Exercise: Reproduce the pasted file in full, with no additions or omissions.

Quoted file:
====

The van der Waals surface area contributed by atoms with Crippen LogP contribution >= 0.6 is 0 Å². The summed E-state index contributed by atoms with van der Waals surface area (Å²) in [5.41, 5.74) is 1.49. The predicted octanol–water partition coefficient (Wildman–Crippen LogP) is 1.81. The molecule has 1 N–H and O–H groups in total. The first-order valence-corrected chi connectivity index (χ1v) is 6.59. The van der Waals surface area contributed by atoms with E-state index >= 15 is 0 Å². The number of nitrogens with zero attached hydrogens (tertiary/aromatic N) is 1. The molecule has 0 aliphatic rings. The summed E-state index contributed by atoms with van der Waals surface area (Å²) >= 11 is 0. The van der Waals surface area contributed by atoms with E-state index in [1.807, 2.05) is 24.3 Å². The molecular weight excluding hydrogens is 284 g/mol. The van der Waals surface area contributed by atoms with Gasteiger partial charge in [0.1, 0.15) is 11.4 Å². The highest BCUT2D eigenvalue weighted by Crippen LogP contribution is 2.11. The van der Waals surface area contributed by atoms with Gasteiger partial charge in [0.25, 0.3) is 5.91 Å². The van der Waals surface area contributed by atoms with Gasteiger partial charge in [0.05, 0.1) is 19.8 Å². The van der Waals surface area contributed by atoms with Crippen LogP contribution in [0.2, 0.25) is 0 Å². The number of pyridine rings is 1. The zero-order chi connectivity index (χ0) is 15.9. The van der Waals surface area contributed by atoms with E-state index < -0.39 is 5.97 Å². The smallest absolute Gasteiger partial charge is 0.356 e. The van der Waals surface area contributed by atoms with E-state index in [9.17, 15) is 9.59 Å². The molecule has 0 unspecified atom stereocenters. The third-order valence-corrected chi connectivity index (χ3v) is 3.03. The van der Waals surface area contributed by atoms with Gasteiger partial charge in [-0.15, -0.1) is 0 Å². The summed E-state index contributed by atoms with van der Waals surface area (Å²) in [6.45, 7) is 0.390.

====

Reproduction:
The van der Waals surface area contributed by atoms with Crippen LogP contribution >= 0.6 is 0 Å². The summed E-state index contributed by atoms with van der Waals surface area (Å²) in [5.41, 5.74) is 1.49. The predicted octanol–water partition coefficient (Wildman–Crippen LogP) is 1.81. The molecule has 1 N–H and O–H groups in total. The first-order valence-corrected chi connectivity index (χ1v) is 6.59. The van der Waals surface area contributed by atoms with E-state index >= 15 is 0 Å². The number of nitrogens with zero attached hydrogens (tertiary/aromatic N) is 1. The molecule has 0 aliphatic rings. The summed E-state index contributed by atoms with van der Waals surface area (Å²) >= 11 is 0. The van der Waals surface area contributed by atoms with E-state index in [1.807, 2.05) is 24.3 Å². The molecular weight excluding hydrogens is 284 g/mol. The van der Waals surface area contributed by atoms with Gasteiger partial charge in [0.1, 0.15) is 11.4 Å². The highest BCUT2D eigenvalue weighted by Crippen LogP contribution is 2.11. The van der Waals surface area contributed by atoms with Gasteiger partial charge in [0.25, 0.3) is 5.91 Å². The van der Waals surface area contributed by atoms with Gasteiger partial charge in [0.05, 0.1) is 19.8 Å². The van der Waals surface area contributed by atoms with Crippen LogP contribution in [0.2, 0.25) is 0 Å². The number of pyridine rings is 1. The zero-order chi connectivity index (χ0) is 15.9. The van der Waals surface area contributed by atoms with E-state index < -0.39 is 5.97 Å². The smallest absolute Gasteiger partial charge is 0.356 e. The van der Waals surface area contributed by atoms with E-state index in [9.17, 15) is 9.59 Å². The molecule has 0 unspecified atom stereocenters. The third-order valence-corrected chi connectivity index (χ3v) is 3.03. The van der Waals surface area contributed by atoms with Gasteiger partial charge in [-0.15, -0.1) is 0 Å². The summed E-state index contributed by atoms with van der Waals surface area (Å²) in [6.45, 7) is 0.390.